|Publication number||US6853860 B2|
|Application number||US 10/382,791|
|Publication date||Feb 8, 2005|
|Filing date||Mar 5, 2003|
|Priority date||Aug 20, 1999|
|Also published as||US6282446, US6591136, US6778855, US6834205, US20010044641, US20010051818, US20030163167, US20040147970, WO2001014003A1|
|Publication number||10382791, 382791, US 6853860 B2, US 6853860B2, US-B2-6853860, US6853860 B2, US6853860B2|
|Inventors||Jason W. Eberle, LeAnne Marie Mackey|
|Original Assignee||Cardiac Pacemakers, Inc.|
|Export Citation||BiBTeX, EndNote, RefMan|
|Patent Citations (20), Non-Patent Citations (1), Referenced by (2), Classifications (7), Legal Events (4)|
|External Links: USPTO, USPTO Assignment, Espacenet|
This application is a division of U.S. patent application Ser. No. 09/901,319, filed on Jul. 9, 2001 now U.S. Pat. No. 6,591,136, which is a division of U.S. patent application Ser. No. 09/379,987, filed on Aug. 24, 1999 now U.S. Pat. No. 6,282,446, which is a continuation-in-part of U.S. patent application Ser. No. 09/378,359, filed on Aug. 20, 1999, now abandoned, the specifications of which are incorporated by reference herein.
The present invention is related to implantable medical devices, and more particularly to a device and method for automatically adjusting the gain for shock leads.
Electric shock defibrillation is a proven technique for treatment of the serious and immediately life-threatening condition of ventricular fibrillation. For patients known to be at risk, an implantable defibrillator may be used. Such devices contain an energy source, an electrode lead system in contact in the heart, a sensing system to detect the onset of fibrillation, and a pulse generator for delivering the defibrillation shock.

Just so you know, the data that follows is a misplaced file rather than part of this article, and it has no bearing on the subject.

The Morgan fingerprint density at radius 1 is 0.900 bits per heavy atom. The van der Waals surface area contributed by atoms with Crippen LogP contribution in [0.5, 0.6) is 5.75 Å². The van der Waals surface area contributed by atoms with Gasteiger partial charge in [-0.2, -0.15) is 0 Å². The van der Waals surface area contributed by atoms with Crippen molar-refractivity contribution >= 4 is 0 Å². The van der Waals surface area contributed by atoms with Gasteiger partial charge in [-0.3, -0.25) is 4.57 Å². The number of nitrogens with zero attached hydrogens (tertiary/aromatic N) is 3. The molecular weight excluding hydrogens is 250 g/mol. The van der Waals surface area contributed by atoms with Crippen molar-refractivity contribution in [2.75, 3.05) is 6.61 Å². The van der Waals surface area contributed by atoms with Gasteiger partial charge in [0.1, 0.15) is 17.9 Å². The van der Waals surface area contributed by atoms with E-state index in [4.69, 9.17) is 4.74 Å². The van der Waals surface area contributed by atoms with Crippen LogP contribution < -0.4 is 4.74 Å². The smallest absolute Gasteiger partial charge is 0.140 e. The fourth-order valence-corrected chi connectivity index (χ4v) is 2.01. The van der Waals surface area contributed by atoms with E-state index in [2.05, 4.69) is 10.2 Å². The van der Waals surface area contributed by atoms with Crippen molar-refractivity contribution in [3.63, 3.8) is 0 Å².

The electrode lead system may include electrodes to reverse certain life-threatening arrhythmias, like ventricle fibrillation, where electrical energy is applied to the heart via the electrodes to return the heart to normal rhythm. One type of electrode which may be used is a shock lead. In determining when stimulation is needed, a shock lead system senses activity in the heart through a sensing system, e.g. an electrogram channel. To ensure accurate sensing, the shock lead system's electrogram channel must be properly calibrated to provide a set of values for the heart activity within a preset range.
One method for calibrating a shock lead system is to use a programmer device to determine and set a gain value for the shock electrogram channel. The programmer device, external to the patient, collects real-time electrogram data for a period of time and determines the shock channel gain based on amplitudes obtained while collecting data. This method of gain production is susceptible to errors since real-time electrogram data has no error correction, e.g. CRCs, and can be corrupted by noise signals which are prevalent in hospital rooms, the likely programming environment.